If you’re having a tough time choosing between a general business major and a finance major, your struggle is understandable. The career fields of business and finance are so closely connected that the United States Bureau of Labor Statistics (BLS) categorizes the jobs within them as a single occupational group. With such a large overlap when it comes to college curricula and career prospects, these two degree programs can be difficult to differentiate. Among the most significant distinctions between studying business and studying finance are how specialized your degree is and what your future job prospects will look like.
Degree of Specialization
A school of business usually offers a number of different programs of study. A Bachelor of Arts (B.A.) or Bachelor of Science (B.S.) in Finance degree is one of the more specialized educational options for undergraduate business students. Like a Bachelor of Accountancy or other focused bachelor’s degree program, it still includes some core coursework in the basics of other fields of business. However, this major is more specialized than a business management or business administration major.
While students pursuing a general business degree will take finance courses, they don’t focus on the subject specifically. Instead, they devote their time to a balanced blend of studies in business law, marketing, operations management, organizational behavior and other subjects. Classes for finance majors are more likely to revolve around finance concepts and skills. They might include financial markets, investments, corporate finance and financial statement analysis.
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A business administration major might have the option to specialize in finance or in another concentration such as accounting or marketing. Finance majors may also get to pursue a specialization, but those specializations are often narrower than one would typically find in a business administration degree program. Specialization options for bachelor’s in finance students might include wealth management, investments, real estate or preparation for a Master of Science in Finance degree.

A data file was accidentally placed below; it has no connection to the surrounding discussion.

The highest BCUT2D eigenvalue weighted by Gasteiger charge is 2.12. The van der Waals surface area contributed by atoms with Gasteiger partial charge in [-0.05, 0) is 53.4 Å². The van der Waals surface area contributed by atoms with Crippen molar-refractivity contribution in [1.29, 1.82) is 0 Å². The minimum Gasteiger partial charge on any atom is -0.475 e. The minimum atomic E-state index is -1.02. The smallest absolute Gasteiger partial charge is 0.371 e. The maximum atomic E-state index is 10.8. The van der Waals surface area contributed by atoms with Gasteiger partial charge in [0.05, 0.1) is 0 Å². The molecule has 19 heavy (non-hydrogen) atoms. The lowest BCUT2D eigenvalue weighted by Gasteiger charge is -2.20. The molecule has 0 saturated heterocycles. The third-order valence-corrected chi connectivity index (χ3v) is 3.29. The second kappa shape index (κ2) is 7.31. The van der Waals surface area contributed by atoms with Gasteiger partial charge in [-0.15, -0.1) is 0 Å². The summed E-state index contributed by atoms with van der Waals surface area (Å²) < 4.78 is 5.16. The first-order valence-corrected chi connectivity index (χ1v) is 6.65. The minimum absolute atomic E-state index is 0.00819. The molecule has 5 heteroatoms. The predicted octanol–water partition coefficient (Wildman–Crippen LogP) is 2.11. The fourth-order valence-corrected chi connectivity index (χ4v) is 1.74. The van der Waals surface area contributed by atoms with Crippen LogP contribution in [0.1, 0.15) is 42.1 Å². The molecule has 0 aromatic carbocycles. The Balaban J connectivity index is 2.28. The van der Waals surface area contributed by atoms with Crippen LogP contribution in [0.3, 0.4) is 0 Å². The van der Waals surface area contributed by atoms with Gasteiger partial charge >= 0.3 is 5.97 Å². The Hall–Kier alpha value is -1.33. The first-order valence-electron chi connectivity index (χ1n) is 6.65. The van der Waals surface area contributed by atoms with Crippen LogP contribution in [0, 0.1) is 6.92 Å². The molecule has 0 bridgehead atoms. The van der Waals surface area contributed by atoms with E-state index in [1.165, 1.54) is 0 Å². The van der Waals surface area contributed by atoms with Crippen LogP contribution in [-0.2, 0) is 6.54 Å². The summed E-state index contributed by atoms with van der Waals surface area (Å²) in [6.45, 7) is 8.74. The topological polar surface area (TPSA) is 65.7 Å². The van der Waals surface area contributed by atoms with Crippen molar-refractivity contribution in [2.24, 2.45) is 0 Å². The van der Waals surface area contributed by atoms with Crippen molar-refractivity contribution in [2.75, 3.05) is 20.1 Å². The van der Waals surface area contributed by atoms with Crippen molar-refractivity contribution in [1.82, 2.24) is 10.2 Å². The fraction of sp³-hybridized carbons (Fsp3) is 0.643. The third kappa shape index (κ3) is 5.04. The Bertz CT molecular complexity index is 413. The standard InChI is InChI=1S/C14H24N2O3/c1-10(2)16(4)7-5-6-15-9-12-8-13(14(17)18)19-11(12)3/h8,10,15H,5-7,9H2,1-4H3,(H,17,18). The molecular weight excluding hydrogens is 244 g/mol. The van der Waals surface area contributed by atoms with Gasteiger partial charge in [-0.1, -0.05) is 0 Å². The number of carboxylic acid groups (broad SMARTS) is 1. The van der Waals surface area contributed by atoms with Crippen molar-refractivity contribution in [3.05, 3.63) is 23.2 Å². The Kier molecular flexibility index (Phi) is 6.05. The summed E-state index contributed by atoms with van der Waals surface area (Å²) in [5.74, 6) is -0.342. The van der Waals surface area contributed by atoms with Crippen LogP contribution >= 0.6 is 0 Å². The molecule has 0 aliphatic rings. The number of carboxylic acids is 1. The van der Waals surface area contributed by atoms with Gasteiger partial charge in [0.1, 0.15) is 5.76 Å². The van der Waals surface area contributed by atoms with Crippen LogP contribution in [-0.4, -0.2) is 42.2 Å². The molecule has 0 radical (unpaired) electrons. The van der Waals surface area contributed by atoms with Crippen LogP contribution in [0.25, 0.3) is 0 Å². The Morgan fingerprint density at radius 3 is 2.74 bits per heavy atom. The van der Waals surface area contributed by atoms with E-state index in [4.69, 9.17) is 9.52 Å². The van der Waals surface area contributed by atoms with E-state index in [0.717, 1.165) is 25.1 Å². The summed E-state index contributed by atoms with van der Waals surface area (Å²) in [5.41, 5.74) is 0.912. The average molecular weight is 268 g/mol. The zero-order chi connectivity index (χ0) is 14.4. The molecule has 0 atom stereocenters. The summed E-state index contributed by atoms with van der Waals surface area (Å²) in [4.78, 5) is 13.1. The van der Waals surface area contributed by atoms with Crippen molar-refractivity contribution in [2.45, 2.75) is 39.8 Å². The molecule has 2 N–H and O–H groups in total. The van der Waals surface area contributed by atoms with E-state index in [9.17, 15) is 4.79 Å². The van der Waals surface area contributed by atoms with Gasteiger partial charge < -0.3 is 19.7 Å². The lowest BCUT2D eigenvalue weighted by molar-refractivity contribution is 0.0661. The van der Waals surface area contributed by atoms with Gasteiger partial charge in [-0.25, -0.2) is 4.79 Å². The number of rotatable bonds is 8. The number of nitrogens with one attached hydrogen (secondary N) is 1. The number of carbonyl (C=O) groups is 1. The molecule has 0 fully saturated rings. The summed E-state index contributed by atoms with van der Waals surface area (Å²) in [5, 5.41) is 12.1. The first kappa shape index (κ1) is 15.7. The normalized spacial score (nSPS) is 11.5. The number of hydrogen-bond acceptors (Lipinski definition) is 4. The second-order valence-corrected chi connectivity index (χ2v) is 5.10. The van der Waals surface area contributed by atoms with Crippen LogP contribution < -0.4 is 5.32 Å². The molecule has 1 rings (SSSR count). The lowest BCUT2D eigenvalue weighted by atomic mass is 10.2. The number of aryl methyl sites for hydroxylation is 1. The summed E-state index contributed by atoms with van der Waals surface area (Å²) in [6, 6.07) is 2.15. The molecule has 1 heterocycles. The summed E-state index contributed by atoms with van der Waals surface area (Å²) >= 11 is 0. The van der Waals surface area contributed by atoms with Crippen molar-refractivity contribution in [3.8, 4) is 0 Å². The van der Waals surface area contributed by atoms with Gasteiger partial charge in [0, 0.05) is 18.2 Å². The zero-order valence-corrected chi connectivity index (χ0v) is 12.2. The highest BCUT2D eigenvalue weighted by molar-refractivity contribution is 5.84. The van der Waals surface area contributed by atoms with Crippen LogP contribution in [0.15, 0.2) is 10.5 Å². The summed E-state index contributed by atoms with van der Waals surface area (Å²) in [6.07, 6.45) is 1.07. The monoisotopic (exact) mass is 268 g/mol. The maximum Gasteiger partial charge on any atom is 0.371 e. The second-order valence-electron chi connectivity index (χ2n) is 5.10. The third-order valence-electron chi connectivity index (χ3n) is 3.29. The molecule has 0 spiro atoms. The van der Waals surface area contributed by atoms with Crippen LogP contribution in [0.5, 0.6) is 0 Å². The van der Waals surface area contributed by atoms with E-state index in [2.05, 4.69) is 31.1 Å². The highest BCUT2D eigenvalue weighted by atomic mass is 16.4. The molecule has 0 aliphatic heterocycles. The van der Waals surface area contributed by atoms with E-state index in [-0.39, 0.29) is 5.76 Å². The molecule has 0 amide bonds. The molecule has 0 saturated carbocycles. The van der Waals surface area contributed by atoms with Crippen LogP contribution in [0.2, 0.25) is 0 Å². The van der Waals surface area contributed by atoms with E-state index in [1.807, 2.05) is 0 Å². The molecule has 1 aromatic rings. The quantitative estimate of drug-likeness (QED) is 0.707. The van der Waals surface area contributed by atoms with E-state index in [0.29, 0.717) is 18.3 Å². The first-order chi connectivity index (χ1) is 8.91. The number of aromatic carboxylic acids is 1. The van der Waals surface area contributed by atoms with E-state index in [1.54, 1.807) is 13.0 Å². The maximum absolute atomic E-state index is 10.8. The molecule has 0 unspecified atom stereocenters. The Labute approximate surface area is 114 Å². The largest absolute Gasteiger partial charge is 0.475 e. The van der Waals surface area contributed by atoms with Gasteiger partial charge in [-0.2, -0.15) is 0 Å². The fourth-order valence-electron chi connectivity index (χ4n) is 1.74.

Another difference between finance and in general business degrees is the amount of math coursework required. While business students can often get away with only basic college algebra and introductory or business calculus, finance is a “math-focused business major.”
Job Opportunities for Business and Finance Graduates
Is specialization a good thing or a bad thing when it comes to finding a job? The answer is difficult to pinpoint and largely depends on the type of employer you want to work for and the role you want to have. There is always the risk that, if you earn a degree that is too specialized, your education may not be versatile enough for you to get certain jobs you may want. This possibility is especially pertinent to jobs in companies in which work responsibilities are not highly compartmentalized and one employee may need to fill several job functions. On the other hand, if your education is too broad, employers might feel that you don’t have enough depth in a complex subject area like finance to add value to their organization. If you have a business administration degree but are applying for a job that requires expertise in finance, your prospective employer may feel that you would need far more on-the-job training than the company is willing to provide.
This reality certainly doesn’t mean that neither degree will get you a job, but instead, that neither major is intrinsically a better choice than the other. That said, although both of these scenarios certainly exist, studies have found that finance and other math-focused business majors, like accounting, have some benefits over a general business degree. General business majors have a greater chance of unemployment or underemployment as well as lower salaries than their peers who majored in finance, The Washington Post reported.
However, there is a great deal of similarity between the jobs open to graduates with a business degree and ones open to finance majors. The BLS lists both business and finance as acceptable degrees for a number of financial specialist roles, including budget analyst, insurance underwriter, loan officer, personal financial advisor and tax collector.
Other finance jobs, like financial analyst and financial examiner, more often require a finance degree or a background in accounting, economics or even math. However, a finance degree is less likely to help you get into management, marketing or human resources.